Visual Storytelling

So I found this article that was inspired by an infographic used in place of a traditional press release. The article sings the praises of this company for thinking outside the box and notices that the trend must shift more toward this kind of PR in order to garner attention in the ever-changing media environment.


“WordStream’s experience points to the new world of public relations, where every picture tells a story. While PR has long been considered a word-driven medium, agencies and marketers are increasingly foresaking written communications in favor of more visual media. Infographics, videos, slideshows and various multimedia tools are augmenting or replacing traditional press releases and article placements.”

Let’s think about how people consume media. While sitting next to classmates, all who are roughly in their 20s, I notice that they are mostly looking at visuals; photos, videos, infographics, etc. Also, they don’t look at them for a long time, like one would examine a piece of fine art in a museum. They scroll through them fast. So what does this tell me as a budding media professional? You have all of 2 seconds to convey your message to any given consumer. Also, the average consumer is more likely to share a visual medium than something that is solely text.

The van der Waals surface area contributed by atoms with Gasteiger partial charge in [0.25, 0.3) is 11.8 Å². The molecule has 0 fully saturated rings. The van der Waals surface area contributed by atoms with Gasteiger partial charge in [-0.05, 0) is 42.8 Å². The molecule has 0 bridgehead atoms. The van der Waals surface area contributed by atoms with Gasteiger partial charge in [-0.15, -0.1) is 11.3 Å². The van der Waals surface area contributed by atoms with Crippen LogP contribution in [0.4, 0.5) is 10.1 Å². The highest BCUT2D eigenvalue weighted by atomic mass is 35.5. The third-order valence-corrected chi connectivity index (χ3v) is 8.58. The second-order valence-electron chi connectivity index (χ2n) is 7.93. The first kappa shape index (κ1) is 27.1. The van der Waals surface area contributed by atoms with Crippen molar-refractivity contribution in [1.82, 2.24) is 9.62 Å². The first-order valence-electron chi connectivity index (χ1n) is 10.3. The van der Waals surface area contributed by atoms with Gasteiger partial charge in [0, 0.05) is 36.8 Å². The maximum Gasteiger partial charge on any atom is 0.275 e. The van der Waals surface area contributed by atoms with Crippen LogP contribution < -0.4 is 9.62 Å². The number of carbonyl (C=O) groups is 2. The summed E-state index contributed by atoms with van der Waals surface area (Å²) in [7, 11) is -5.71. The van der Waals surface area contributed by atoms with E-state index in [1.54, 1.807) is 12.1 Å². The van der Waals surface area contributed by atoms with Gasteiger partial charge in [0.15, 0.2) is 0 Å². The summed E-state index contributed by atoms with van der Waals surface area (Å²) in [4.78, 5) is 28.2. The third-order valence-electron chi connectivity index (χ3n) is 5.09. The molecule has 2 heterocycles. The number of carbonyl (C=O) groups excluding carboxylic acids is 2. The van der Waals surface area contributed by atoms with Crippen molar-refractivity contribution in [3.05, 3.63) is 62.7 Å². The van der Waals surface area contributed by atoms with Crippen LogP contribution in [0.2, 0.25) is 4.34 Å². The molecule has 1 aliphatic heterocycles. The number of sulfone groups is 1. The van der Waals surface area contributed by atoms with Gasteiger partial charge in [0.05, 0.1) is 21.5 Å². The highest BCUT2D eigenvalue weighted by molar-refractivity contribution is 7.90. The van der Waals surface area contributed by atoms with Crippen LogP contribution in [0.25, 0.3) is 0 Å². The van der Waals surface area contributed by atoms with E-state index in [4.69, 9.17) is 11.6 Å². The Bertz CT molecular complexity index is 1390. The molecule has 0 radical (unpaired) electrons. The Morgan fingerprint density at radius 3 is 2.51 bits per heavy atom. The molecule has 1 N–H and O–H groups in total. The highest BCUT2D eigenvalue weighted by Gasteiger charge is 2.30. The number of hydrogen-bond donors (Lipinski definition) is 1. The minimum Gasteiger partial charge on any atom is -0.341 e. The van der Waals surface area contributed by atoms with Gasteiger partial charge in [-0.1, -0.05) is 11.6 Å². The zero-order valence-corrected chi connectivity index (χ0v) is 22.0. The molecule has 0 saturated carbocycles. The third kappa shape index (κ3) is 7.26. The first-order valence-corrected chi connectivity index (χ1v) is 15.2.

“Facebook’s internal analysis has found that posts that contain a photo or video generate 120 percent and 100 percent more engagement, respectively, than the average post.”

Remember my post about PR professionals as storytellers (link to post)? Well, visual storytelling ups the ante. In this ever-changing media environment, one must be chameleon-like in their approach. Shift with the environment. Notice the trends and jump on board.